The author of a new guidebook on politically effective language, Words That Work: It’s Not What You Say, It’s What People Hear, Luntz is credited with popularizing use of the phrase “death tax” in lieu of “estate tax.” He became notorious in environmental circles in 2003 for a leaked memo he wrote telling Republicans how to green their image. He advised them to tout their love of national parks, and to say “conservationist” instead of “environmentalist,” as Luntz believes the latter word reeks of political extremism. He also told Republicans to “make the lack of scientific certainty a primary issue in the debate” over climate change, because ”[s]hould the public come to believe that the scientific issues are settled, their views about global warming will change accordingly.”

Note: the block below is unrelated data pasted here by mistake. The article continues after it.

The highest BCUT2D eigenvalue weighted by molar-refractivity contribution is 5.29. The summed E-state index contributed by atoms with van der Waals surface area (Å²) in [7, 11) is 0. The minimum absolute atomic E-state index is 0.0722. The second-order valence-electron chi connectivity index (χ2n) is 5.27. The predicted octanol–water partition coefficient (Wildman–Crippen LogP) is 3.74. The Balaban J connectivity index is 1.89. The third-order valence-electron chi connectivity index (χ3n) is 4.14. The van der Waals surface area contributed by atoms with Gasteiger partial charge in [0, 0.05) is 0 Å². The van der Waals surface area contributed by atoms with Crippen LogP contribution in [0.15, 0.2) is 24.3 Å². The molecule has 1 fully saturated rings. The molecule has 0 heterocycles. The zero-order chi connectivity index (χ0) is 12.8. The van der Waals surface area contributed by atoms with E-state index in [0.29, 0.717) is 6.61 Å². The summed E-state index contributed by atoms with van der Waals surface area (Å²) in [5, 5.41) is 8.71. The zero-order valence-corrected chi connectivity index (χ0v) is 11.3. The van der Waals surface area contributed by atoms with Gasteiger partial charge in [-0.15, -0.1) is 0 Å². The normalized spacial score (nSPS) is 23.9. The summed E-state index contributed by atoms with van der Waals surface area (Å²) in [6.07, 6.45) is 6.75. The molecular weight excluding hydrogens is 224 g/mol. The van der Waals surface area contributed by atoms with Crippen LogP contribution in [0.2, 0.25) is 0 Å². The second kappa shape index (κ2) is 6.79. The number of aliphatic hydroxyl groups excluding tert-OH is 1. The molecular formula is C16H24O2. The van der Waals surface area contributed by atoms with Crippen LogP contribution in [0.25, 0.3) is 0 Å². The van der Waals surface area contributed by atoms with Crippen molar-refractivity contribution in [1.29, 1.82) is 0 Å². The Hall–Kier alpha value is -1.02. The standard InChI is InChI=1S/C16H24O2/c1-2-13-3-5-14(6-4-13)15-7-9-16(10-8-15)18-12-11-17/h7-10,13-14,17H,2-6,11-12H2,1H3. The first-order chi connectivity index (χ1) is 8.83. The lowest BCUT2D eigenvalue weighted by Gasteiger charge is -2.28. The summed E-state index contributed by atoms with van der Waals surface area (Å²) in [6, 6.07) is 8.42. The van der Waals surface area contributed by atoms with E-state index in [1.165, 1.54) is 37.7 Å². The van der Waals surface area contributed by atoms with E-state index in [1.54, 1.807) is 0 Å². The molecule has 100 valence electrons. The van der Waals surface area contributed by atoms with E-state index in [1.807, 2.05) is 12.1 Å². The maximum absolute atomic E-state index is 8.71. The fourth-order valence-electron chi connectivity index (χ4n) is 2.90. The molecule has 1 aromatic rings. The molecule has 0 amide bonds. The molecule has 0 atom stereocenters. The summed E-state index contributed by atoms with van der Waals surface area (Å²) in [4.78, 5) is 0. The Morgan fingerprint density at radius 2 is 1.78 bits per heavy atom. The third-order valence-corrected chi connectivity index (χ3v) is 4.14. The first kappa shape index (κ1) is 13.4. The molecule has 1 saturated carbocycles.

Luntz has achieved enough notoriety to be lampooned on The Daily Show, where correspondent Samantha Bee described him as having “made a brilliant career of spraying perfume on dog turds.” The National Environmental Trust has doled out Luntzie Awards for the use of politically deceptive language, and created a whole LuntzSpeak website to expose and counter the strategist’s tactics. (Does that count as mean?)
To find out why Luntz thinks enviros have an attitude problem, and how he thinks green messaging could be made smarter, I recently interviewed him while he was speeding in a cab toward the Los Angeles airport.